Thursday, October 18, 2012

Vermont/NH: Day 6 - Québec


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(Map key: Point B - Parc national du Mont-Orford; Point C - Knowlton; Point D - Arbitrary turnaround point; Point E - Haskell Library / Opera House.)

I've been calling this the "Vermont / New Hampshire" trip, even though most of Day 6 was spent in neither Vermont nor New Hampshire.


We hadn't been to Canada in any capacity since we came back from the Alaska trip over two years ago. Our cabin was located only an hour from the border, so...we just had to do it.

If you're curious about what documentation we needed for Marla: while Amber and I need passports, children under 16 crossing the Canadian border by land or sea only need a birth certificate, not a passport. Speaking of which, we had no problems whatsoever entering Canada or re-entering the United States. I mean, they didn't ask me to open the trunk or anything! Like I thought before the trip, having a kid with you might actually make you less suspicious.

First stop: Parc national du Mont-Orford, where we went on a nice hike by a lake.






We almost had the park to ourselves when we got there (9 or 10 in the morning), but there were about ten cars in the parking lot when we got back. Notable: EVERY OTHER CAR in the lot had a Québec license plate. Maybe this is just because of the weather that day, but this part of Québec - the "Eastern Townships" - doesn't seem to attract a lot of American tourists. But I think it's very underrated. It's not as mountainous as Vermont/New Hampshire (the hills taper off as you continue north and west), but it's still nice. Instead, everyone who comes to Québec just goes to Montréal and Québec City, non?

Once we finished with the park - with Marla, one hike per day is plenty - we decided to drive around the Québec countryside and see what we could find. What we found were a few large lakeside mansions (vacation homes for affluent Montrealers?), and the small town of Knowlton.


(I just thought that was an interesting way to denote a four way stop.)



Side note about language. Obviously, most Québécois speak French. I do not, and that bugs me. I took four years of French in high school, but didn't pursue it after that, so I've lost most of it. So, I don't even bother trying to speak French to the natives. And that bugs me, too, because they start out speaking French, and only once they detect the blank look on our faces do they break out the English. I'm sure they're used to it - although maybe not so much in this part of the province, because like I said, not too many Americans seem to come this way. But they didn't seem to mind; being Canadian, they were all very nice*. Still, it makes me feel like a dumb American. (Which I am, I guess. But I want to be better than that!)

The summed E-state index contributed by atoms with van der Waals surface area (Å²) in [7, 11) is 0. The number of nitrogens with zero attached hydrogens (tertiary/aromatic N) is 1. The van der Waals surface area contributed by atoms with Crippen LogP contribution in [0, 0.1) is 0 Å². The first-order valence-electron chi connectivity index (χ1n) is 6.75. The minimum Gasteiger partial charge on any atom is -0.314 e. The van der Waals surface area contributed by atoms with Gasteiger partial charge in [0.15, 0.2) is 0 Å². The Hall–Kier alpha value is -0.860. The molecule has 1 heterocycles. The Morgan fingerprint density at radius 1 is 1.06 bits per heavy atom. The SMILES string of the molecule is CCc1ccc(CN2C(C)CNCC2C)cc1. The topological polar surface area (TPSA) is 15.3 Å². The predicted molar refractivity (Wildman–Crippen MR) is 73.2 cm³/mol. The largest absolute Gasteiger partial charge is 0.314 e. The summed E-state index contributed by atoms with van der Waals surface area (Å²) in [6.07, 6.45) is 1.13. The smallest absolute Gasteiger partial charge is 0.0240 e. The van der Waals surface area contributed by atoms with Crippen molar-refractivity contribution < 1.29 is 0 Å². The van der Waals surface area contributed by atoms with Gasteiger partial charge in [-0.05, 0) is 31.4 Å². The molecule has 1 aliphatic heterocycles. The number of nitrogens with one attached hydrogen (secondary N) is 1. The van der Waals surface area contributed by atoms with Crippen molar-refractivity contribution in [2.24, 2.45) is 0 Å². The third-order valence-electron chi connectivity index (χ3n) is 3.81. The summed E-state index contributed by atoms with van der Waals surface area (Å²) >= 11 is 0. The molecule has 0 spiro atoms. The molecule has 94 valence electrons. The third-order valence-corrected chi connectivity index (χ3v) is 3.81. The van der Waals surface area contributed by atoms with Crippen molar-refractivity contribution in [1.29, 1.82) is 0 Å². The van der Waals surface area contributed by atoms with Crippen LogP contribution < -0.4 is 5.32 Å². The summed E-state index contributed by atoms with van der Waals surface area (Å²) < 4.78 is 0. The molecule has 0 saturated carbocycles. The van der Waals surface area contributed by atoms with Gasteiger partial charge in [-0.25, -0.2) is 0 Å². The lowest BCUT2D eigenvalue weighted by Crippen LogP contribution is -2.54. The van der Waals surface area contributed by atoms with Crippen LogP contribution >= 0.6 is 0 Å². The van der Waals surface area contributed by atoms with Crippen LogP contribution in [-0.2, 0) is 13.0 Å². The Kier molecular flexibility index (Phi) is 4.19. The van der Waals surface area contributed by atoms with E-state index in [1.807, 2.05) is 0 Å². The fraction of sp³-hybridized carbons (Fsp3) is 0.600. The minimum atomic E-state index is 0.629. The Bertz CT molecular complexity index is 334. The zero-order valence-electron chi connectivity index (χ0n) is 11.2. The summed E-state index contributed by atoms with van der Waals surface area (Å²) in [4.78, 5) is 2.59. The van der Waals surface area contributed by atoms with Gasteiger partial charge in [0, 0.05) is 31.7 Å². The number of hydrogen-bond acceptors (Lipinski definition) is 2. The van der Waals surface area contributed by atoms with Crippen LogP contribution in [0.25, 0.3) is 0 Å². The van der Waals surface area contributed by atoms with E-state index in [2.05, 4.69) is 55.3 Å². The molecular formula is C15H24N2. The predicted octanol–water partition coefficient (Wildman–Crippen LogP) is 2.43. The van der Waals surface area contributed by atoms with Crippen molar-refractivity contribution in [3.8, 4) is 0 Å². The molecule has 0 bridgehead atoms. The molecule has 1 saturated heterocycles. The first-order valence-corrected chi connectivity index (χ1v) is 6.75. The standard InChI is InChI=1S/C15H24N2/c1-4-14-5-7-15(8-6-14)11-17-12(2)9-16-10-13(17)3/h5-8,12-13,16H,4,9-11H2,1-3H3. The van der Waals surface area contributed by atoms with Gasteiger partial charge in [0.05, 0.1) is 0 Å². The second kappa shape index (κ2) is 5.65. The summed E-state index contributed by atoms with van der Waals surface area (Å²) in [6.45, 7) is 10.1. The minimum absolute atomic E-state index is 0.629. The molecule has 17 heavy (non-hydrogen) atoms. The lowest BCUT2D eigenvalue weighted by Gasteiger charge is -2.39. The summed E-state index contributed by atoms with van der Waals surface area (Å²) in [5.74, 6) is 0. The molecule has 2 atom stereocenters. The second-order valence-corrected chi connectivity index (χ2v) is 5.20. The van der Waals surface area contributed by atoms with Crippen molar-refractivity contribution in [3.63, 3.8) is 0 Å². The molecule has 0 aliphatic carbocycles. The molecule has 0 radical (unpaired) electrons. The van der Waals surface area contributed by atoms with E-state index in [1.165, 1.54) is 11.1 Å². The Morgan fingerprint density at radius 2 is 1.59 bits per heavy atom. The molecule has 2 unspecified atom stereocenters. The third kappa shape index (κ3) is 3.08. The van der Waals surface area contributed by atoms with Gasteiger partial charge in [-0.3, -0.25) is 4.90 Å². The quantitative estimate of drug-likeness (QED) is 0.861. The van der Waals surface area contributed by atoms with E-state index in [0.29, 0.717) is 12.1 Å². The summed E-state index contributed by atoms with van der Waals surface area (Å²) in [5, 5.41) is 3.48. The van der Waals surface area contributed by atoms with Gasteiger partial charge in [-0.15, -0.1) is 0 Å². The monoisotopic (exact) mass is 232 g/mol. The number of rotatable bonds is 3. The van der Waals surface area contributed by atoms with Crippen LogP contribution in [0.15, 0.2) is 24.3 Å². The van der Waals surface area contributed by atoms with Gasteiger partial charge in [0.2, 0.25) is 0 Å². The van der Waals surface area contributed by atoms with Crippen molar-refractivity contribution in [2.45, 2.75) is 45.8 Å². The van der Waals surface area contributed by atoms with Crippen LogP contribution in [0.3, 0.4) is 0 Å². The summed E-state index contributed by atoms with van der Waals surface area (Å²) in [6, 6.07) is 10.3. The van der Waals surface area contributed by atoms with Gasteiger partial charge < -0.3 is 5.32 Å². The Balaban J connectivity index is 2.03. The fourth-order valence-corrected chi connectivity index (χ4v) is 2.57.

(* - While Canadians have a reputation for being very nice people, French Canadians...well, not so much, really. But they were all very nice to us, so I can't speak to that.)

We found several radio stations that only played music in French. I thought that was great! We ate it up. Many of those French-only stations were commercial free, too...or so we thought. Since we don't know French that well, for all we know, that "song" we just listened to could have actually been a commercial for a furniture store. How would we know?

Given how short our stay in Canada was, we didn't bother getting Canadian money or anything. So, it's a good thing the National Park we went to took American money...although they did calculate the exchange rate rather than just take our money as-is. Why? Because as of now (or at least as of our trip), the Canadian dollar is worth more than the American dollar! Good time to be Canadian, eh? (I think the exchange rate was around $1 US = $1.03 CAN during our Alaska trip in 2010.) Well, either way, I hope our waitress in Knowlton didn't mind getting a tip in American currency.

Once we were done inconveniencing the locals with our "English" and "green money", we got back in the car, gave Marla a long car nap (similar to yesterday) along Autoroutes 10 and 55, and headed back south.


So really, we didn't do a whole lot in Québec, I suppose: we spent an hour at a National Park, we drove around for a while, and I ate some poutine. (See separate blog post about the poutine.) Still, it was great to be back in Canada, if only for a few hours. Maybe next time, we'll spend the night in Canada, and I'll get to watch the Weather Network.

But that's not all! After crossing back into Vermont, we stopped at the Haskell Library and Opera House.


We were hoping for a tour of the opera house, but tours had closed for the day by the time we got there (between 3 and 4). Planning fail on my part. So instead, my takeaway from the border town of Derby Line will be this:


That's the Canadian border. Nobody cross, you hear?


I wouldn't be surprised if they had a surveillance camera mounted in the vicinity, but I didn't see one. (Maybe that's the idea?) Either way, it's quite a contrast from, say, the Mexican border. Never been to Mexico, by the way. Closest I've been to Mexico is I-10 in El Paso, from which you can see Mexico, at least. Even that was kind of creepy. And that was before I started watching "Breaking Bad".

Yeah, I think we can wait a little longer before we need to venture into Mexico. It'll be a while before we get tired of Canada. (Provided we Americans can still afford to go there in ten years, that is.)

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